“There was an earthquake on the south coast last night, 4.0 on the Richter scale. Did you feel it?”
I had actually been in bed at that point of my Iceland trip, but listening to our guide I didn't feel too surprised. Deep cracks in the lava fields outside our bus gave a hint this part of earth wasn't exactly peaceful.
There are 1600 tremors a month on average in Iceland, the only country in the world to sit on top of two tectonic plates. Between quake-triggering continental drift, volcanic eruptions and glacial erosion, you get why Iceland has one of the world's weirdest landscapes: it's forever having a make-over.
What makes for volatile conditions has also created extreme natural beauty, something the country has capitalised on since its financial crash in 2008. Tourism is now Iceland's largest industry, leaving its traditional fishing economy behind. With lures like the northern lights and Game of Thrones filming here, 2014 is the first year Iceland visitors will top one million.
So else what does the 'world's youngest country' have to offer? Well, some bits feel like being dropped on the moon, some like Lord of the Rings. You won't find anywhere else like it in Europe, and that's the allure.
To see the best of this crazy island in a short space of time, I booked a three-day schedule of tours from Reykjavik with Viator. With very little public transport outside the capital (the car-loving population's so small, it's never been warranted), this was the only option for a non-driver - but you can use the routes I suggest if you're hiring a car too.
Follow my tried-and-tested itinerary below to see all the big hitters over a long weekend. Just don't blame me if you want to come back for longer...
Day 1: Geysir and Gullfoss (the Golden Circle Tour)
On the Classic Golden Circle Tour, you’ll think “woah…” so many times, it’s like you’re watching the latest Marvel movie action scene unfold in front of you. This is the big tour that everyone says you should do - and it's worth it, despite the crowds.
Starting at Thingvellir, a rift valley that’s now a national park 45km east of Reykjavik, you cross ground being torn apart by continental drift. Look out over the fissures running through the valley before walking down through the largest gorge, Almannagjá. This is also a historic site where the world’s oldest parliament Althing was founded in 930 (in 1844 it was moved to Reykjavik).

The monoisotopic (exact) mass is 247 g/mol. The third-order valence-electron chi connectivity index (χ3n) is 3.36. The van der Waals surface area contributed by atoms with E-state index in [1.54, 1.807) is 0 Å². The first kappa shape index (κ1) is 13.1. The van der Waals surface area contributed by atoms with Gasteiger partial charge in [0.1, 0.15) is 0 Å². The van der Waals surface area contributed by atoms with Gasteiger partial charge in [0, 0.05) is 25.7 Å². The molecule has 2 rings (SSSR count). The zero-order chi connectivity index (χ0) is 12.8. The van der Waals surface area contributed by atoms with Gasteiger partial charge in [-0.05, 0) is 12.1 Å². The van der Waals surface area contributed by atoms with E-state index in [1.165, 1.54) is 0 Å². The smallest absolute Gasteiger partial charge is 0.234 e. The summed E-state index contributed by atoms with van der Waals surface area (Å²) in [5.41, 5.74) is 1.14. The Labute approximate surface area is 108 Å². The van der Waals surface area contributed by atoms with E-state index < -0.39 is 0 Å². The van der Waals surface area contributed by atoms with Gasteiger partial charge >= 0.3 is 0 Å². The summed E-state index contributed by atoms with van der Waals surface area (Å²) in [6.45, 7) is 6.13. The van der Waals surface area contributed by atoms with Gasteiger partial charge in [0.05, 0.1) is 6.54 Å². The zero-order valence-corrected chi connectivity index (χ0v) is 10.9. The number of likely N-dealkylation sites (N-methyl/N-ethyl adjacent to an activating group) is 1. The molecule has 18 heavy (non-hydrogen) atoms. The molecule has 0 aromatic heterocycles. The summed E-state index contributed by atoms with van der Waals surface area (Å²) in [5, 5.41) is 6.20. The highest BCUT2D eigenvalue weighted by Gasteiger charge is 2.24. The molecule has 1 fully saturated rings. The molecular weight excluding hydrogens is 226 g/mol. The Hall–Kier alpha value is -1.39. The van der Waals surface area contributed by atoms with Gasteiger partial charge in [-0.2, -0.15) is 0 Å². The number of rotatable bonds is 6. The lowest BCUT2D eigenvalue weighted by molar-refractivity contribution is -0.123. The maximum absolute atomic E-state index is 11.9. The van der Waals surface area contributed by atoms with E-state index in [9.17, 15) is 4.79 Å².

Next stop is Gullfoss (“Golden Falls”), an immense two-shelf waterfall that cuts a 20m crevice into the land. Walk along the cliff top to view from above, or take a staircase down to approach from the river and reach a platform next to where the water drops.
Air gets a little more sulfurous when you meet Geysir on the third stop – a noisy fellow who lives in the ground and spews his guts up every three to five minutes. Yep, the world’s biggest celebrity hot spring performs right on time, every time like a true professional. Cameras at the ready…
After a short stop at Skalholt church, our tour of Iceland’s south-west corner ended at Nesjavellir power plant, where – like 26% of the country’s power – electricity is generated from geothermal energy. You can pay extra to see an exhibition within, but I was contented to stay outside to watch plumes from smoking boreholes drift across the lava fields.
Day 2: Whale watching and the Blue Lagoon
Whale tour from Reykjavik Harbour: Good news: it is ridiculously easy to see minke whales off the coast of Reykjavik. Within ten minutes of our boat slowing down in Faxaflói Bay, we were watching minkes’ sleek blue-black backs cresting the surface, and continued to spot them for around an hour. There’s a 90% chance of catching the whales, and it's also possible to see humpbacks, grey whales, harbour porpoises and puffins (though I didn't on my trip in May).
Not pictured: whales. I didn't get one non-blurry shot.
Blue Lagoon visit: Like approaching a lunar colony’s elite spa, the 40-minute drive to the Blue Lagoon from Reykjavik crosses vast, rubbly lava fields backdropped by a Dali-painting mountain horizon. Adding to the sci-fi feel, it sits next door to the industrial chimneys of Svartsengi geothermal plant.
Outdoor pools are fed by silica- and sulfur-rich water (a byproduct of the plant), with temperatures hovering around 37°C. In relaxation terms it's like getting in a bath you know will never go cold - heavenly. Other swimmers give the experience a pleasantly surreal edge, wavering past at a zombie's pace with faces painted like the Moon. Weirder still, most hold pints of beer from the swim-up bar.
There's a spa attached, but I used the freebies for skin treatments: a 'volcano mud' mask that came with my ticket, DIY face masks using the silica mud from buckets at the side of the pool, and a trip to the steam room. Facilities are clean and modern, and there is a fancy restaurant and less-pricey cafe on site.